Multi-Scale Derivative

We use an integrated multi-scale derivative, multi-source, and multi-level approach to estimate horizontal boundaries, depth, and SI at all the scales and depths resolvable within the field.

HRAM RTP field of western Canada

Enhanced Derivative

Our approach is based on a weighted sum of the enhanced multi-scale derivative  –  a high resolution boundary estimator based on the horizontal derivative of a weighted sum of vertical derivatives.

reduction to pole

Lower-scale multi-scale derivative field of RTP western Canada

Multi-Level Analysis

The multi-level multi-scale derivative provides estimates of source depth, density contrast and structural index from spectra, analytic signal, tilt-derivative and Euler deconvolution.

Higher-scale multi-scale derivative field of RTP of western Canada

The bulk of the information in both gravity and magnetic fields are contained in the derivatives of the field, fusing the horizontal and vertical derivatives, help to highlight discontinuities.

Gravity and magnetic multi-scale derivative interpretation of potential fields convey source information depending on the scale at which the field derivative is analyzed. Multi-scale derivative analysis is useful when the main field contributions are caused by sources of different depths and extents.

Our multi-scale  derivative approach (both horizontal and vertical) is built from a stable vertical integral transformation of the field, since traditional filtering processes introduce distortions in the field and an arbitrary ‘regional’ and ‘local’ definition. Far superior are multi-scale derivative methods, based on the properties of field vertical derivatives, which perform a  consistent and non-arbitrary separation.

The main difficulty in gravity and magnetic interpretation is  due to reciprocal interference of  source edges. We estimate source boundaries by the multi-scale derivative analysis of the vertical field, producing a set of boundary maps at different scales. Integrating multi-scale derivatives (horizontal and vertical ) results in retrieval of information of the field sources (horizontal boundaries, depth, and structural index).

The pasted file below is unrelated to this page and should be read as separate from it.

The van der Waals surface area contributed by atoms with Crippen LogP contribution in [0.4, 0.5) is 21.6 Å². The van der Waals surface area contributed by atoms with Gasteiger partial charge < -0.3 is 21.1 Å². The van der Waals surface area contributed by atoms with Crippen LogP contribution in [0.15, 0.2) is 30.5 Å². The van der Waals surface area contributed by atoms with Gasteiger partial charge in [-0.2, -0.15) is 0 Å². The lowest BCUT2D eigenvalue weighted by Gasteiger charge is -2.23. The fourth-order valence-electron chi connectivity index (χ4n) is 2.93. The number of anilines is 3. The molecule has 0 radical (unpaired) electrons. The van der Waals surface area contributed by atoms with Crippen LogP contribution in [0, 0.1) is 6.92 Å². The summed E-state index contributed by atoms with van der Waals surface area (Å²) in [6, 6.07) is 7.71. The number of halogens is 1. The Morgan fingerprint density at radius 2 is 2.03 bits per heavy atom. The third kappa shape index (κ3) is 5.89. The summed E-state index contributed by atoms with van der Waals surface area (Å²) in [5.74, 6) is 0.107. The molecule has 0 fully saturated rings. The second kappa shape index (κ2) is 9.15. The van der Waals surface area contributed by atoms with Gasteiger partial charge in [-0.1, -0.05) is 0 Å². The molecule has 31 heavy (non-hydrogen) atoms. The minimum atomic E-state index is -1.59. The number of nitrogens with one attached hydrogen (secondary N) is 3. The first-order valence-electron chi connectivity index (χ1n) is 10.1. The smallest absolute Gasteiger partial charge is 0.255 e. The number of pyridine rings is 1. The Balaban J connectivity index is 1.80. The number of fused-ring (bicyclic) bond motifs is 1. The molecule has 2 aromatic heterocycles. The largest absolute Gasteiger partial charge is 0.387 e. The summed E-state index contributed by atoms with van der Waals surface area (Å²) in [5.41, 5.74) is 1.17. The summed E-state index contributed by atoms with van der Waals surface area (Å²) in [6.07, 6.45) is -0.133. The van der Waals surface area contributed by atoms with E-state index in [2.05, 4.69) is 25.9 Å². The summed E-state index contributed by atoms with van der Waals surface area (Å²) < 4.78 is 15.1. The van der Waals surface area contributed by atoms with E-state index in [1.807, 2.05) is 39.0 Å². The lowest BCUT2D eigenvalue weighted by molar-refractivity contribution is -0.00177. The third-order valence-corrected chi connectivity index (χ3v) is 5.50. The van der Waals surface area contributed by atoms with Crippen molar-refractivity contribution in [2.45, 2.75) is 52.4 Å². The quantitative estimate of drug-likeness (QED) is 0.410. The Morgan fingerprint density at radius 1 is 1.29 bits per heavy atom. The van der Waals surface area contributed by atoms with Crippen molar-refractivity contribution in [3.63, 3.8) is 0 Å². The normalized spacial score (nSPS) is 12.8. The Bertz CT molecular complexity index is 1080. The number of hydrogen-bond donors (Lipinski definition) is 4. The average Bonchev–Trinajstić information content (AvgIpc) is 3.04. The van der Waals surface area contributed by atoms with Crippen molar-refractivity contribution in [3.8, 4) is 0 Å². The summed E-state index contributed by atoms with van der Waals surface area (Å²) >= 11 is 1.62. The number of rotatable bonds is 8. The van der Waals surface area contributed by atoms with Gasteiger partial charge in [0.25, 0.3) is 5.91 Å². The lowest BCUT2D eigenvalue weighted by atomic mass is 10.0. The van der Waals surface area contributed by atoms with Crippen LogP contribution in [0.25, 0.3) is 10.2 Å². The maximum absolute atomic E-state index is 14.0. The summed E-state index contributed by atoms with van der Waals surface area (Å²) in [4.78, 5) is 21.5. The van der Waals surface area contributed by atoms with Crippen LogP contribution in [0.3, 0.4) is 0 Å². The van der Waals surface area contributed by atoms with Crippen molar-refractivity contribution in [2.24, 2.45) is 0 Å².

Adding higher order vertical multi-scale and multi-level derivatives significantly contributes more detail to the shallow sources such as fault edges and improves gravity and magnetics interpretations.

The combination of these vertical derivatives with the horizontal derivative – the EHD method – suppresses the noise characteristics of the field. For example, the low order terms may include also the first vertical integral of the field, which places field detail in a regional-scale context for easier interpretation. After Fedi (2002), we use these features to design specific tools for projects that produce meaningful maps of structural lineaments relative to different scales without performing any subjective processes.

Increasing scales of vertical derivative fields of prism models

By adding higher-order enhanced vertical derivative terms using the EHD method, detail of the shallower sources is obtained. A set of weights controls the relative importance of the terms of the summation. The use of the highest order vertical derivatives is in practice limited by the data sampling step.

EHD significantly reduces the risk of working with pseudo-anomalies introduced from a noise boost and so strengthens the gravity and magnetics interpretation.

The availability of data sets at different levels from ground, ship-borne, airborne, and satellite gravity and magnetics surveys allows  the fusion of results from gravity and magnetic interpretation of potential fields analyses from different heights, and so overcomes the need for arbitrary and problemmatic wavelength-filtering.

The effects of the varying terrain are minimized and the major and deeper features are enhanced relatively to the effects of shallower features.

Models can be tested against these multi-level data sets, decreasing the uncertainty of the solutions.

Useful Work

Blakely R.J. and Simpson R.W. 1986. Approximating edges of source bodies from magnetic or gravity anomalies. Geophysics 51,1494-1498.

Carrozzo, M. T., Luzio, D., Margiotta, C., and Quarta, T., 1986, Gravity anomaly map of Italy. Progetto Finalizzato Geodinamica – Sottoprogetto: Modello Strutturale Tridimensionale: Rome, Italy

Cooper, G. R. J., and D. R. Cowan, 2006. Enhancing potential field data using filters based on the local phase: Computers & Geosciences 32, 1585-1591

Fairhead J.D. and Williams S.E., 2006, Evaluating normalized magnetic derivatives for structural mapping. SEG Expanded Abstracts 25, 845

Fedi M., 2002.  Multi-scale Derivative Analysis: a new tool to enhance gravity source boundaries at various scales, Geophysical Research Letters, 29, 16-1 to 16-4

Fedi, M., 2007, DEXP: A fast method to determine the depth and the structural index of potential fields sources. Geophysics 72, I1-I11.